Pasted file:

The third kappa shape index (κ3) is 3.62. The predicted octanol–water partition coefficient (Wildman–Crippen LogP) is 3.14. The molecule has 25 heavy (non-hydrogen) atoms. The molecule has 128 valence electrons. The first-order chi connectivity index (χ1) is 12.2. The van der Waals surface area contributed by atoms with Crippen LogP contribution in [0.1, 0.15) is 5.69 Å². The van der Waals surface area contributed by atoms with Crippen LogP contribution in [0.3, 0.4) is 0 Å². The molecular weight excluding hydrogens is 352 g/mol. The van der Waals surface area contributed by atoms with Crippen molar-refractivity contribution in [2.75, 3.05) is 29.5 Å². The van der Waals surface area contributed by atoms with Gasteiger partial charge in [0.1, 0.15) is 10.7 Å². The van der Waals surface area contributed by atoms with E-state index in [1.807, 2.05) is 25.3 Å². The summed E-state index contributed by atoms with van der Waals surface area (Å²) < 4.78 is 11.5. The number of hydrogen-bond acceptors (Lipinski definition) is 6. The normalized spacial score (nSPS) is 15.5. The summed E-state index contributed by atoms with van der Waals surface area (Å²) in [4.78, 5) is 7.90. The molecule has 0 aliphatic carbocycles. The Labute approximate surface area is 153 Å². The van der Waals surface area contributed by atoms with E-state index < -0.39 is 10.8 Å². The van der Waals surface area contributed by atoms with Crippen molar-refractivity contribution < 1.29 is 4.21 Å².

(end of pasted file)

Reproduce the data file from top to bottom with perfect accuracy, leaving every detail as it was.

The third kappa shape index (κ3) is 3.62. The predicted octanol–water partition coefficient (Wildman–Crippen LogP) is 3.14. The molecule has 25 heavy (non-hydrogen) atoms. The molecule has 128 valence electrons. The first-order chi connectivity index (χ1) is 12.2. The van der Waals surface area contributed by atoms with Crippen LogP contribution in [0.1, 0.15) is 5.69 Å². The van der Waals surface area contributed by atoms with Crippen LogP contribution in [0.3, 0.4) is 0 Å². The molecular weight excluding hydrogens is 352 g/mol. The van der Waals surface area contributed by atoms with Crippen molar-refractivity contribution in [2.75, 3.05) is 29.5 Å². The van der Waals surface area contributed by atoms with Gasteiger partial charge in [0.1, 0.15) is 10.7 Å². The van der Waals surface area contributed by atoms with E-state index in [1.807, 2.05) is 25.3 Å². The summed E-state index contributed by atoms with van der Waals surface area (Å²) < 4.78 is 11.5. The number of hydrogen-bond acceptors (Lipinski definition) is 6. The normalized spacial score (nSPS) is 15.5. The summed E-state index contributed by atoms with van der Waals surface area (Å²) in [4.78, 5) is 7.90. The molecule has 0 aliphatic carbocycles. The Labute approximate surface area is 153 Å². The van der Waals surface area contributed by atoms with E-state index < -0.39 is 10.8 Å². The van der Waals surface area contributed by atoms with Crippen molar-refractivity contribution < 1.29 is 4.21 Å².